On the 30th September Mr. Justice Hogan gave Judgment in the case of Millar & anor v. Financial Services Ombudsman,  IEHC.
The Court found that the Ombudsman made a serious and significant error, or a series of errors, in determining that the Plaintiffs should not succeed in their claim against Danske Bank, over its variable mortgage rates. Hogan J. remitted the case to the Ombudsman for a fresh determination that would not be ‘inconsistent with [this] Judgement’.
The case centred on a number of mortgages taken out with Danske Bank (formerly National Irish Bank) by the Plaintiffs in 2005 at the standard variable rate. The loans had been fully serviced throughout. The Plaintiffs’ case was that Danske Bank had increased the variable rate payable by the Plaintiffs at a time when interest rates were at an all time low. The Plaintiffs contended that their mortgage agreements with the Bank required the Bank to adjust their standard variable rate in accordance with the general interest rate available from time to time. The Ombudsman held that the Bank did not have to have regard to the ‘general market interest rates, but rather could asses its own ‘market conditions’ and adjust the interest rate accordingly. The Ombudsman further held that the Bank did not have to disclose the basis for its assessment of ‘market conditions’.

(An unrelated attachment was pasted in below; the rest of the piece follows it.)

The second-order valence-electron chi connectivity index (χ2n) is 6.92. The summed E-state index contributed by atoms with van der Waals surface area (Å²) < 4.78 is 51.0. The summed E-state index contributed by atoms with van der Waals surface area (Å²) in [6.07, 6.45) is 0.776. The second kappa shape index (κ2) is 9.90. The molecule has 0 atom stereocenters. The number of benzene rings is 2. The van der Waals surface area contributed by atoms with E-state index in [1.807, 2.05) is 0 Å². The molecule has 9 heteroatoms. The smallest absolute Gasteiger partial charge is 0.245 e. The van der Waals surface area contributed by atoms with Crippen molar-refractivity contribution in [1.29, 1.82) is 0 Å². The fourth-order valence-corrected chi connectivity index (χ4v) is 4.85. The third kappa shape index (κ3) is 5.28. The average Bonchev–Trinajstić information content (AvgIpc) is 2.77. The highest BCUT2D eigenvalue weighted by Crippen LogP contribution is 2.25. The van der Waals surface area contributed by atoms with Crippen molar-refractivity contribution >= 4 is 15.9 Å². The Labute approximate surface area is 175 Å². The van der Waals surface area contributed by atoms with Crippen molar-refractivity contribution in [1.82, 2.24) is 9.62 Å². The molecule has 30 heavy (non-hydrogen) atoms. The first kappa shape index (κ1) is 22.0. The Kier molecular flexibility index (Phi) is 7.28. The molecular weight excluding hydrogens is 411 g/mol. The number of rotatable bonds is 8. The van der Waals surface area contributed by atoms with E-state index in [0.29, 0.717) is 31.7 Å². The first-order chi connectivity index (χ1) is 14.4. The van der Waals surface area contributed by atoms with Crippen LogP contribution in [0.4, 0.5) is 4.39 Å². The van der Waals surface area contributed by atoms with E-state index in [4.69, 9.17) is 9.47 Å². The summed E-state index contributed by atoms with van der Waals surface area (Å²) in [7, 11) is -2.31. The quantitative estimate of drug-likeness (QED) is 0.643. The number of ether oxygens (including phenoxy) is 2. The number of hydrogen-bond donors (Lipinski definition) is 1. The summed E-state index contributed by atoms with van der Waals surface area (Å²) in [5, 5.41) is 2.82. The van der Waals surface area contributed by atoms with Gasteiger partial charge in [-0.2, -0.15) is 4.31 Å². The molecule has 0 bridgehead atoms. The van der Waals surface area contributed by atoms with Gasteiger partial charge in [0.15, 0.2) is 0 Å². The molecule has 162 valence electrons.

In delivering Judgment, the Court was critical of the Ombudsman’s decision in a number of respects, pointing out, amongst others, that (a) if the Ombudsman’s decision was correct, it would mean that the interest rate could be varied by the Bank, by reference to special factors, that the bank was not obliged to disclose so that customers would have to accept it at face value, (b) the Ombudsman’s remit is to have regard to wider principles than the substantive law of contract.
In rejecting the Ombudsman’s decision, the Court has opened the door to distressed mortgage holders who have, until now, had their claims of unfair practices by the banks rejected by the Ombudsman.